Hungyun Lin, Department of Agricultural Chemistry, National Taiwan University, Taipei, TAIWAN, R. O. C. and Shan-Li Wang, Agricultural Chemistry, National Taiwan University, Taipei, Taiwan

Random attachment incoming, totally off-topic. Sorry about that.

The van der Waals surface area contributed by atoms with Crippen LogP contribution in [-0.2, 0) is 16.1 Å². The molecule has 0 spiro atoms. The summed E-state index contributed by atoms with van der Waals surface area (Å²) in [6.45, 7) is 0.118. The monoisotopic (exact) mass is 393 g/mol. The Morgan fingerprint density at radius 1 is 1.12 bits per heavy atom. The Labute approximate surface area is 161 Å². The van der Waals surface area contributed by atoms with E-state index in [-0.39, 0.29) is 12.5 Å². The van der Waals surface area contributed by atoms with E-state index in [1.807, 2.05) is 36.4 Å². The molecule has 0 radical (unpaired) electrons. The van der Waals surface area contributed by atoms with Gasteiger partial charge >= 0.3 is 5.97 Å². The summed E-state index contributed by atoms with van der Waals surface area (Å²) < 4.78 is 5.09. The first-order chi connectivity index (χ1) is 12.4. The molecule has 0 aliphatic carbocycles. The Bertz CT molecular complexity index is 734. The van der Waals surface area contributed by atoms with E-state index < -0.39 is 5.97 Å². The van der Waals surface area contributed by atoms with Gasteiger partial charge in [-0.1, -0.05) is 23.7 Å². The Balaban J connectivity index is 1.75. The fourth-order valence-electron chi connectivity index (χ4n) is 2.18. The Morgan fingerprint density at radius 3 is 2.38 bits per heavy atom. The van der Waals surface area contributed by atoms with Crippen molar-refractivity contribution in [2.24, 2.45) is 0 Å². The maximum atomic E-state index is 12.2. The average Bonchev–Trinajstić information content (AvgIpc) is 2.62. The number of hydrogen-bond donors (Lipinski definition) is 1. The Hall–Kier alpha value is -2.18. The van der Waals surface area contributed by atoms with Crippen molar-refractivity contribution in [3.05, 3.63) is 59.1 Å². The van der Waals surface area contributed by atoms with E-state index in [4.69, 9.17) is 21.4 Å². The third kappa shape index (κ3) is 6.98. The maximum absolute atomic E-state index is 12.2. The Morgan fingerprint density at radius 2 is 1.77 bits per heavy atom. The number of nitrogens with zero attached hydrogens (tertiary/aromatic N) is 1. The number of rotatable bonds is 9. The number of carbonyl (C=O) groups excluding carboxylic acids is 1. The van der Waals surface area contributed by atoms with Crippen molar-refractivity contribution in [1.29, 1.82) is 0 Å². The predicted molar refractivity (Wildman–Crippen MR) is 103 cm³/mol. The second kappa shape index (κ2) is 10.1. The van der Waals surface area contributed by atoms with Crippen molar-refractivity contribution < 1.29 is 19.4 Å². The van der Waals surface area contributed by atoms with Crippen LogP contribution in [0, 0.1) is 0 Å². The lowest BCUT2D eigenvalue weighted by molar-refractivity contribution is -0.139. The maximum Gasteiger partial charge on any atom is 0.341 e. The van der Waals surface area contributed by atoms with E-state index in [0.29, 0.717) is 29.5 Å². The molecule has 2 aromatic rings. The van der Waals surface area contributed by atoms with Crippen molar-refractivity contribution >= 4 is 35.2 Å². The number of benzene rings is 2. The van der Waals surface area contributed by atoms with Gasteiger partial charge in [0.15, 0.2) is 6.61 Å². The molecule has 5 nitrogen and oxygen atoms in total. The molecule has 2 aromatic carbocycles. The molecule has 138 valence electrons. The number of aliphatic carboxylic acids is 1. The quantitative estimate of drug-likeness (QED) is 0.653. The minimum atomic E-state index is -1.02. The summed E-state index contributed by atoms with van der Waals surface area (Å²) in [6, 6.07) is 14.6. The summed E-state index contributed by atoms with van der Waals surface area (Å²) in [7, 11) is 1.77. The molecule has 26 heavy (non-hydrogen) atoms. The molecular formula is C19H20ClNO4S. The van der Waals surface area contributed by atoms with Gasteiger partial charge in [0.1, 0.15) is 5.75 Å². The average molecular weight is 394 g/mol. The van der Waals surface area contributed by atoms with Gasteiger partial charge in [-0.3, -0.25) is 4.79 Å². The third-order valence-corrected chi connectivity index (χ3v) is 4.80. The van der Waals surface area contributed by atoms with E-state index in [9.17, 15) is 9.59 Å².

Thallium is highly toxic but its fate in soil has not been well understood. In Taiwan, elevated levels of Tl in soils have been detected due to its application in the electronic industries. To understand the interaction mechanism of Tl with soils, this study conducted Tl(I) adsorption and desorption experiments for six soil samples, which included permanent-charge and pH-dependent-charge soils. The Tl(I) adsorption capacities of permanent-charge soils were higher than those of the pH-dependent charge soils. The ratios of Tl(I) adsorption maximum to CEC were determined to be 21 – 39% for the variable-charge soils and approximately 60% for the permanent-charge soils. The adsorption/desorption isotherms of each soil were both fitted to Freundlich equation to obtain n values, which were subsequently used to calculate hysteresis coefficient. The values of the hysteresis coefficients of all the soils increased with the initial Tl(I) concentration. The permanent-charge soils exhibited a higher hysteresis coefficient than the pH-dependent charge soils. These results indicated that a fraction of Tl(I) may be retained by the clay minerals in the soils. However, because the desorption behaviors of Tl(I) were generally reversible, Tl(I) is expected to be leached readily in soil, indicating a high environmental risk of Tl(I) pollution in soil.